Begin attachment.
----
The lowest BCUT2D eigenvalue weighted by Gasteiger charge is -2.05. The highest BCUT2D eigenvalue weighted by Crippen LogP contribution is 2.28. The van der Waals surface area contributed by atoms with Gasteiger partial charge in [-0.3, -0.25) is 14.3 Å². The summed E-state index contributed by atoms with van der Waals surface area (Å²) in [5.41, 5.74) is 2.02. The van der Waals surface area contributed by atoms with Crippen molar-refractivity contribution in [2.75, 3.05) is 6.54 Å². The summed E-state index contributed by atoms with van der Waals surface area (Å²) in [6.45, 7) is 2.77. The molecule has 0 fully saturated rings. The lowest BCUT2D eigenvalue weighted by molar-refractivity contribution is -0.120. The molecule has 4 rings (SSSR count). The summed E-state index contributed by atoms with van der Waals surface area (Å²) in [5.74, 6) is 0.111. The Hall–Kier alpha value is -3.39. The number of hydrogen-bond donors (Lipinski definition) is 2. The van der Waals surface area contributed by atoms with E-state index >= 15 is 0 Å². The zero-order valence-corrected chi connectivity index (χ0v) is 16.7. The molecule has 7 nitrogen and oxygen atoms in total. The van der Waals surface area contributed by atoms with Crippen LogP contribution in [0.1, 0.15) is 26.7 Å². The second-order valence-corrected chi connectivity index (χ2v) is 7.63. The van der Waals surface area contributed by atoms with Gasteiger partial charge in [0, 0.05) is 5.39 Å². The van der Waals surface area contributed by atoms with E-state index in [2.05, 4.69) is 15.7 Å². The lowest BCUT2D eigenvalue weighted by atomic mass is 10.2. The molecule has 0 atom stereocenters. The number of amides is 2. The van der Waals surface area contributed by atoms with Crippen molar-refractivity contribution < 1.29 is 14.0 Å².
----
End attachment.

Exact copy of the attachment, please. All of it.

The lowest BCUT2D eigenvalue weighted by Gasteiger charge is -2.05. The highest BCUT2D eigenvalue weighted by Crippen LogP contribution is 2.28. The van der Waals surface area contributed by atoms with Gasteiger partial charge in [-0.3, -0.25) is 14.3 Å². The summed E-state index contributed by atoms with van der Waals surface area (Å²) in [5.41, 5.74) is 2.02. The van der Waals surface area contributed by atoms with Crippen molar-refractivity contribution in [2.75, 3.05) is 6.54 Å². The summed E-state index contributed by atoms with van der Waals surface area (Å²) in [6.45, 7) is 2.77. The molecule has 0 fully saturated rings. The lowest BCUT2D eigenvalue weighted by molar-refractivity contribution is -0.120. The molecule has 4 rings (SSSR count). The summed E-state index contributed by atoms with van der Waals surface area (Å²) in [5.74, 6) is 0.111. The Hall–Kier alpha value is -3.39. The number of hydrogen-bond donors (Lipinski definition) is 2. The van der Waals surface area contributed by atoms with E-state index >= 15 is 0 Å². The zero-order valence-corrected chi connectivity index (χ0v) is 16.7. The molecule has 7 nitrogen and oxygen atoms in total. The van der Waals surface area contributed by atoms with Crippen LogP contribution in [0.1, 0.15) is 26.7 Å². The second-order valence-corrected chi connectivity index (χ2v) is 7.63. The van der Waals surface area contributed by atoms with Gasteiger partial charge in [0, 0.05) is 5.39 Å². The van der Waals surface area contributed by atoms with E-state index in [2.05, 4.69) is 15.7 Å². The lowest BCUT2D eigenvalue weighted by atomic mass is 10.2. The molecule has 0 atom stereocenters. The number of amides is 2. The van der Waals surface area contributed by atoms with Crippen molar-refractivity contribution < 1.29 is 14.0 Å².